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< Back Computer Tomography (CT) Scan Case Study #2 金毛尋回犬 Golden Retriever
Golden Retriever, female, 12 years old
Clinical History:
Chronic vomiting. Scan shows small liver, abnormal pancreas. Tentative diagnosis: Pancreatic mass. Possible megaoesophagus.
Findings:
There is an eccentric mural mass associated with the caudal thoracic esophagus extending to the gastroesophageal junction (cardia). The mass measures approximately 5.8cm x 5cm x 3.8cm (l x w x h) at maximal dimensions. The mass is causing obstruction of the more cranial esophagus, which is gas filled and abnormally distended.
There is failure of opacification of the portal vein, which is also larger than expected, extending from the merge with the splenic vein. The splenic vein is similar in appearance through its common segment and extending throughout the branch to the distal extremity splenic hilus. There is no evidence of intrahepatic portal vein opacification of any branch. Splenic size and attenuation is normal. There is a solitary right hepatic liver nodule identified post contrast that is hypoattenuating and 1cm in diameter. There is severe bilateral hip Degenerative Joint Disease with dysplasia evident.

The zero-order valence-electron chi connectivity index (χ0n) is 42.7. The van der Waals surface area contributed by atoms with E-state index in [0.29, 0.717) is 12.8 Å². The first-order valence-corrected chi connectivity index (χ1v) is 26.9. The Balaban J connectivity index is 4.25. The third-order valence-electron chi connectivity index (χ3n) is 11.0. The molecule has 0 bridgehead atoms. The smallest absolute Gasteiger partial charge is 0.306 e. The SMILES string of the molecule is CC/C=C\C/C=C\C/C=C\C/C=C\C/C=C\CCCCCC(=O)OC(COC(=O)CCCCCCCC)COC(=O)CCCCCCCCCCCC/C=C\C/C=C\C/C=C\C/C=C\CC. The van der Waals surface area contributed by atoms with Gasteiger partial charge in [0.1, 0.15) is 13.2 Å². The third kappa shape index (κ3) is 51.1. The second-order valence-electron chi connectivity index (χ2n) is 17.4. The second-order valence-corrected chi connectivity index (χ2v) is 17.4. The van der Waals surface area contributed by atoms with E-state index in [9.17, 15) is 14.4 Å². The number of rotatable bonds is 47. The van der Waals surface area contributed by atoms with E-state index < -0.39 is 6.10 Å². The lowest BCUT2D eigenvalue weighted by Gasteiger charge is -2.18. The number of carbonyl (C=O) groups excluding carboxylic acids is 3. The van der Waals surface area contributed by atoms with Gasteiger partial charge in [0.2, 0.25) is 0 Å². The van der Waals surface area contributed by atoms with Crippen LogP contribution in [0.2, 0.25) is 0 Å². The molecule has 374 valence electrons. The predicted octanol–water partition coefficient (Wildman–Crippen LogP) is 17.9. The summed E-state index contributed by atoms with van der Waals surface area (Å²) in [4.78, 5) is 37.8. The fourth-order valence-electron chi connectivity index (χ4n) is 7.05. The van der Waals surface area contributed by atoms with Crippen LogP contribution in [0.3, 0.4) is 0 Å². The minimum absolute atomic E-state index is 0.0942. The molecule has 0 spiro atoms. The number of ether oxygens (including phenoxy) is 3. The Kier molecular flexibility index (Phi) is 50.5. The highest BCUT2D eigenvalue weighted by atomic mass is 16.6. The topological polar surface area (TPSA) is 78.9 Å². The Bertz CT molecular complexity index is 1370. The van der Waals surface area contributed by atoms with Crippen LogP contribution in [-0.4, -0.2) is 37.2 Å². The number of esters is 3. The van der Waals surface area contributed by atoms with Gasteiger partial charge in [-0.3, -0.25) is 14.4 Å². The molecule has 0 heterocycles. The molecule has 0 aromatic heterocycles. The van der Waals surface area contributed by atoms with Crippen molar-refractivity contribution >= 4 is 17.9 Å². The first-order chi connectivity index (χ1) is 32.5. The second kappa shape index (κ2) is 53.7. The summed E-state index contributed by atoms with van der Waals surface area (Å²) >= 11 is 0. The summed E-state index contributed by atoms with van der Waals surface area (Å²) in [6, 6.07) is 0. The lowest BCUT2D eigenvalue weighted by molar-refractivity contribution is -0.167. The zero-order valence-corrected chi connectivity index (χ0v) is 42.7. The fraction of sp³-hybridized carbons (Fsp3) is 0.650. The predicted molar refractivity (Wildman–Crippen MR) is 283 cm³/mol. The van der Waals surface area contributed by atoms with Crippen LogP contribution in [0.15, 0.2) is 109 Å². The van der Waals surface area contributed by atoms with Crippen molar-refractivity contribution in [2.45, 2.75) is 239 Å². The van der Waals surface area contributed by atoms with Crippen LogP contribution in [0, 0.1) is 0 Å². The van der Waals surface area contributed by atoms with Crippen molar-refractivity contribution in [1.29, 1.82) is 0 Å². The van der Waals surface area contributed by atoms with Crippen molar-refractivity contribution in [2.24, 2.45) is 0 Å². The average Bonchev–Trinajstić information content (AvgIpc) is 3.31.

Conclusion:
Esophageal mural mass. Differential diagnosis: neoplasia vs. granuloma.
Extensive splenic and portal vein thrombosis.
Solitary hepatic nodule. Differential diagnosis: regenerative vs. neoplastic (emerging primary or metastatic disease).
Bilateral hip severe Degenerative Joint Disease.
The abnormal left pancreatic observation on ultrasound is in fact the abnormal splenic vein that lies in close apposition to the left pancreatic lobe in this patient.
*** The above case is for reference only. If you have any questions concerning your pet's condition, please discuss with your veterinarian. ***
The caudal esophageal mass immediately proximal to the cardia (black arrow) is shown (red arrows).
The portal vein (red arrow) and splenic vein (white arrow) segments of the thrombus is shown.
 
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